Arriving at the very first stop on our Italian road trip ended up being much later than we’d anticipated. Between the stops everywhere for photos and general tomfoolery, we ended up arriving around 9.30pm.
At this point, all I could think was “I hope Italian restaurants are open till quite late” (I kinda thought they would be but I was so delirious from hunger that I wasn’t sure anymore if I was thinking of Spain or even Portugal instead of Italy).
We arrived in the middle of the night – with all the lights off but soon enough the hosts at the Agriturismo we would be staying in – Agriturismo L’Orto Bio soon showed up and showed us around our home for the night. For the uninitiated, Agriturismo are kinda like English B ‘n’ Bs (bed and breakfast) – they’re (as implied from the name) farmhouses where you can stay with local families and are a truly authentic way to experience Italian life.
Our hosts were organic farmers and I think a little psychic! 🙂 😉 Hehehe! They seemed to sense my unbelievable hunger (they didn’t speak any English) and invited us over for a barbecue. We did the whole polite “Oh no, I wouldn’t want to put you out thing” as translated by Gabriele but as you can imagine, I didn’t protest too much and before long, we were headed over to their place and feasting till late into the night!
The barbecue was constantly on the go…
… and the wine flowing! Lorenzo and Giorgia ( at the back and left of the photo below – who we’d met in Milan the day before) also ended up staying at the same place as us so they joined us for dinner too!
It was perhaps the most Italian dinner I’ve ever been a part of. The family was making their own dinner and were generous enough to invite 5 extras to join in (and there was more than enough food to go around) and everyone on the table spoke Italian (except of course Lloyd and myself).
Lorenzo and Gabriele did their best to translate (as did Giorgia) but honestly, it was one of those moments where even the language posed no barrier to generousity, kindness and good humour…. I may also have whipped out my phone from time to time to translate a few Italian phrases. I was caught out when my phone decided to pronounce it loudly for me! There goes my pretending to be fluent in Italian…
The next morning, we all decided to have a bit of a lie in before heading out. It was a glorious day and no one was in a ridiculous hurry to move. I decided to go and see more of L’Orto Bio in the glorious sunshine…
Before long though, it was time to head out – but not before a prerequisite espresso (and biscuits) to see us on our way!
Gabriele doesn’t like coffees. What a strange Italian man. 🙂 😉
Facebook check-ins of course were an important start to the day…
…but expect a lot of photos like this one below when you ask someone like Gabriele to take photos of you!
Eventually we said our farewells, cheered on by visitors to the farm and made our way to our next stop – Cinque Terre!
Random (yet not so random) aside – if you’re interested on your own rickshaw adventure across Italy, the organisers The GIRA have recently released the routes for 2016. Check all out on their official website here – http://thegira.it/en/2016-adventures
We started off our trip to Cinque Terre in similar fashion to the previous time we were here – by visiting Riomaggiore first.
Check out our “Complete Guide to Visiting Cinque Terre” if you’re interested in seeing this amazing Italian gem.
This time, the sun was shining and the skies were clear blue!
Gabriele, despite having forgotten his swimming trunks back at home, decided he just couldn’t pass up the opportunity of jumping into the sea for a cooling dip! Understandably so too – it was soooooooo hot!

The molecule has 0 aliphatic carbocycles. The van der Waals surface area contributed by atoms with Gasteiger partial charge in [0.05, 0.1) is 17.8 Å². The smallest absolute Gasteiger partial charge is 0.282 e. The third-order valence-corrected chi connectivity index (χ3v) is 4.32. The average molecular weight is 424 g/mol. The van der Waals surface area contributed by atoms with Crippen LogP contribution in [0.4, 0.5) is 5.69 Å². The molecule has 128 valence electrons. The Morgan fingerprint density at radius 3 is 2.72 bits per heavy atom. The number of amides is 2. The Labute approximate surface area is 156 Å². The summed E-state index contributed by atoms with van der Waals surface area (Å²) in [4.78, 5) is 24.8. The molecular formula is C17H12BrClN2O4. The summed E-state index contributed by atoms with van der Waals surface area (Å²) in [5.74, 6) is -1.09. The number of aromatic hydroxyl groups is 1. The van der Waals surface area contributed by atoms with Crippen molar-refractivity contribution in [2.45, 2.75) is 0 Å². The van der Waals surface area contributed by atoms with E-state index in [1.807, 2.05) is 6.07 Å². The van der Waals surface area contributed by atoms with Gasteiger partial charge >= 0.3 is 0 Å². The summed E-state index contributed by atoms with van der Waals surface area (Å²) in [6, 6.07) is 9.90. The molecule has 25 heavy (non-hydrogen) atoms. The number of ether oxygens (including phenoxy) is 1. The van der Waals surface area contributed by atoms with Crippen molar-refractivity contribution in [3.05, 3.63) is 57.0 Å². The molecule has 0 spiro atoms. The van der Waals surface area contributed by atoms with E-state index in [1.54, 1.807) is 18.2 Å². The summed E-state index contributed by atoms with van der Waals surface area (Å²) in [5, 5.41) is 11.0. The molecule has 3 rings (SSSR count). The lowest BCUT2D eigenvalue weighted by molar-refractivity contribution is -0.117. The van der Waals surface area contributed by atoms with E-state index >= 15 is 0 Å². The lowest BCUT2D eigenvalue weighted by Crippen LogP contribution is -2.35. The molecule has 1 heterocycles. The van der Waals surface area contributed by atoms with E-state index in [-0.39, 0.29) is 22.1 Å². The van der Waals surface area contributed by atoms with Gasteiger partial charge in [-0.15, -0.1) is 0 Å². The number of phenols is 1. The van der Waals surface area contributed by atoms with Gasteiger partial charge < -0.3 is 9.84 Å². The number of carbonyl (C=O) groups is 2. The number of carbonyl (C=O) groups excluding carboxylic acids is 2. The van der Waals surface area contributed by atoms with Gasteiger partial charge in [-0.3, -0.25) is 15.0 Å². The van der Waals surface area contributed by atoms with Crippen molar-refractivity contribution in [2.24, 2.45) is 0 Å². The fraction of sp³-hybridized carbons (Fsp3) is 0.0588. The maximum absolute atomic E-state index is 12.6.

Eventually, we hotfooted it to our next stop – Manarola. The trains in Cinque Terre, by the way, are notoriously unreliable and ours on this occasion was about 20 minutes late. Thankfully, each stop is about 3 minutes apart so when it does arrive, it doesn’t take too long to get to where you need to. (After our first time visiting, we quickly realised that the best way to travel around Cinque Terre is definitely by train rather than by car – the roads are long and windy and it would have taken us the best part of 1.5 hours to get there using a car or our rickshaw).
Manarola, was as beautiful as it always is. 🙂
Holiday makes were out and about making the most of the beautiful weather and the warm waters…
I may have taken far too many photos…
Eventually, we resigned ourselves to the fact that there was no way we would see all of Cinque Terre and still get to our other stops on time so we hopped back into our rickshaw and headed for Florence.
We had no plans to stop over in Pisa as we didn’t have much time and still had a fair bit of driving to do in the rickshaw (it’s a lot slower than a car as you’d imagine… and you’re not allowed on motorways with it).
Little did we know that we would be driving right past the main sights in Pisa on our route – yes, our route planning was very much off the cuff so we didn’t know we were here till like 5 minutes before we arrived.
I had to hop out of the rickshaw immediately I saw the Leaning Tower of Pisa! The tower is great and always fascinating to see but my main love here is the cathedral! It’s easily one of my favourites in Italy and perhaps even in the world! It’s so intricately designed and ridiculously impressive inside!
Yes, I had to take a photo of those two below. 🙂 I usually take the same kind of photos when I visit but I managed to lose the other two at this point so had to make do without. 🙂
For an unexpected pit stop on our journey, Pisa was quite the delight! I’ve been three times now and I still feel like I can’t get enough of it! 🙂 And I always have my Pisa with a side of Florence (one of my favourite cities) so it’s safe to say I’m pleased!
Soon enough, we were back in the rickshaw again and making it through many-a-Tuscan village to our next stop on our road trip!